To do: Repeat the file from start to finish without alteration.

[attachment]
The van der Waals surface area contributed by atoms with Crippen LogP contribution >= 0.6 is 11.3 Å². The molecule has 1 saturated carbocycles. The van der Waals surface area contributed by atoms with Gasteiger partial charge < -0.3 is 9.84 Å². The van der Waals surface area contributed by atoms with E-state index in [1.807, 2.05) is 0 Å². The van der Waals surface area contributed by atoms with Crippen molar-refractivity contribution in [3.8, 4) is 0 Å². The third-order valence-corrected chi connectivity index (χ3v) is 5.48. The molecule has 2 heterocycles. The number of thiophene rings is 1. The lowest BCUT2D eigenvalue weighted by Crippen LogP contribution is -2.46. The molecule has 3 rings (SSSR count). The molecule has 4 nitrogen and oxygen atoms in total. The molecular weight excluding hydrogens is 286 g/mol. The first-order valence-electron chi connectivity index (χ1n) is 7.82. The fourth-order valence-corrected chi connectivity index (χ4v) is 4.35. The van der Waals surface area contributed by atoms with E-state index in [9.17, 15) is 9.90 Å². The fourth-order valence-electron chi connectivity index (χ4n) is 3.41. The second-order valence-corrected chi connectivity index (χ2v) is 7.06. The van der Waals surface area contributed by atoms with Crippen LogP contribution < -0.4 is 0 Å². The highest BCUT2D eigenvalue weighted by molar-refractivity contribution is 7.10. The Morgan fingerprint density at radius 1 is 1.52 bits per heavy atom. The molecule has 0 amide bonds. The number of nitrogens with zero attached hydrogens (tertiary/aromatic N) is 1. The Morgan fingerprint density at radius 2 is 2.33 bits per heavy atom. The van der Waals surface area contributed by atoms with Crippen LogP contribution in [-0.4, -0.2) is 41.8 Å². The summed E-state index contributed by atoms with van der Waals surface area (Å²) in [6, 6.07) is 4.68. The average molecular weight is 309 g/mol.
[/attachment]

The van der Waals surface area contributed by atoms with Crippen LogP contribution >= 0.6 is 11.3 Å². The molecule has 1 saturated carbocycles. The van der Waals surface area contributed by atoms with Gasteiger partial charge < -0.3 is 9.84 Å². The van der Waals surface area contributed by atoms with E-state index in [1.807, 2.05) is 0 Å². The van der Waals surface area contributed by atoms with Crippen molar-refractivity contribution in [3.8, 4) is 0 Å². The third-order valence-corrected chi connectivity index (χ3v) is 5.48. The molecule has 2 heterocycles. The number of thiophene rings is 1. The lowest BCUT2D eigenvalue weighted by Crippen LogP contribution is -2.46. The molecule has 3 rings (SSSR count). The molecule has 4 nitrogen and oxygen atoms in total. The molecular weight excluding hydrogens is 286 g/mol. The first-order valence-electron chi connectivity index (χ1n) is 7.82. The fourth-order valence-corrected chi connectivity index (χ4v) is 4.35. The van der Waals surface area contributed by atoms with E-state index in [9.17, 15) is 9.90 Å². The fourth-order valence-electron chi connectivity index (χ4n) is 3.41. The second-order valence-corrected chi connectivity index (χ2v) is 7.06. The van der Waals surface area contributed by atoms with Crippen LogP contribution < -0.4 is 0 Å². The highest BCUT2D eigenvalue weighted by molar-refractivity contribution is 7.10. The Morgan fingerprint density at radius 1 is 1.52 bits per heavy atom. The molecule has 0 amide bonds. The number of nitrogens with zero attached hydrogens (tertiary/aromatic N) is 1. The Morgan fingerprint density at radius 2 is 2.33 bits per heavy atom. The van der Waals surface area contributed by atoms with Crippen LogP contribution in [-0.4, -0.2) is 41.8 Å². The summed E-state index contributed by atoms with van der Waals surface area (Å²) in [6, 6.07) is 4.68. The average molecular weight is 309 g/mol.